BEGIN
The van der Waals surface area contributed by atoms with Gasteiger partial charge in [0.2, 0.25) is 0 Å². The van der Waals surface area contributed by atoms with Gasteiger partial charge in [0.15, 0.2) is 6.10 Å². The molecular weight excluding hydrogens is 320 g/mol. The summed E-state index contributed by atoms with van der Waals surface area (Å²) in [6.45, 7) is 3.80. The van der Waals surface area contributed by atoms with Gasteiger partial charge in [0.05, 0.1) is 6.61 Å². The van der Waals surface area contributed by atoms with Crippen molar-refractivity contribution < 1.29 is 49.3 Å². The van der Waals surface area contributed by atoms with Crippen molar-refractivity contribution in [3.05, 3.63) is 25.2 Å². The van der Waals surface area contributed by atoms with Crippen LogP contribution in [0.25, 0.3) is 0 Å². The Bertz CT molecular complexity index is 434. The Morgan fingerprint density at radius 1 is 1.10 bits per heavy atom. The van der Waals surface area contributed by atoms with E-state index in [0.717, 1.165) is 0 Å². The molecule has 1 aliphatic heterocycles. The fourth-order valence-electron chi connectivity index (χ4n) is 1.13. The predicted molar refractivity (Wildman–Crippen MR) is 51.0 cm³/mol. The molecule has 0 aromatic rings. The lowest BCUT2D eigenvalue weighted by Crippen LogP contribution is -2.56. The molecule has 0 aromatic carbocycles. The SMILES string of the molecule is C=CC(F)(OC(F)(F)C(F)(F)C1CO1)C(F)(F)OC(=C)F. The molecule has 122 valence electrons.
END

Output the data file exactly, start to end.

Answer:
The van der Waals surface area contributed by atoms with Gasteiger partial charge in [0.2, 0.25) is 0 Å². The van der Waals surface area contributed by atoms with Gasteiger partial charge in [0.15, 0.2) is 6.10 Å². The molecular weight excluding hydrogens is 320 g/mol. The summed E-state index contributed by atoms with van der Waals surface area (Å²) in [6.45, 7) is 3.80. The van der Waals surface area contributed by atoms with Gasteiger partial charge in [0.05, 0.1) is 6.61 Å². The van der Waals surface area contributed by atoms with Crippen molar-refractivity contribution < 1.29 is 49.3 Å². The van der Waals surface area contributed by atoms with Crippen molar-refractivity contribution in [3.05, 3.63) is 25.2 Å². The van der Waals surface area contributed by atoms with Crippen LogP contribution in [0.25, 0.3) is 0 Å². The Bertz CT molecular complexity index is 434. The Morgan fingerprint density at radius 1 is 1.10 bits per heavy atom. The van der Waals surface area contributed by atoms with E-state index in [0.717, 1.165) is 0 Å². The molecule has 1 aliphatic heterocycles. The fourth-order valence-electron chi connectivity index (χ4n) is 1.13. The predicted molar refractivity (Wildman–Crippen MR) is 51.0 cm³/mol. The molecule has 0 aromatic rings. The lowest BCUT2D eigenvalue weighted by Crippen LogP contribution is -2.56. The molecule has 0 aromatic carbocycles. The SMILES string of the molecule is C=CC(F)(OC(F)(F)C(F)(F)C1CO1)C(F)(F)OC(=C)F. The molecule has 122 valence electrons.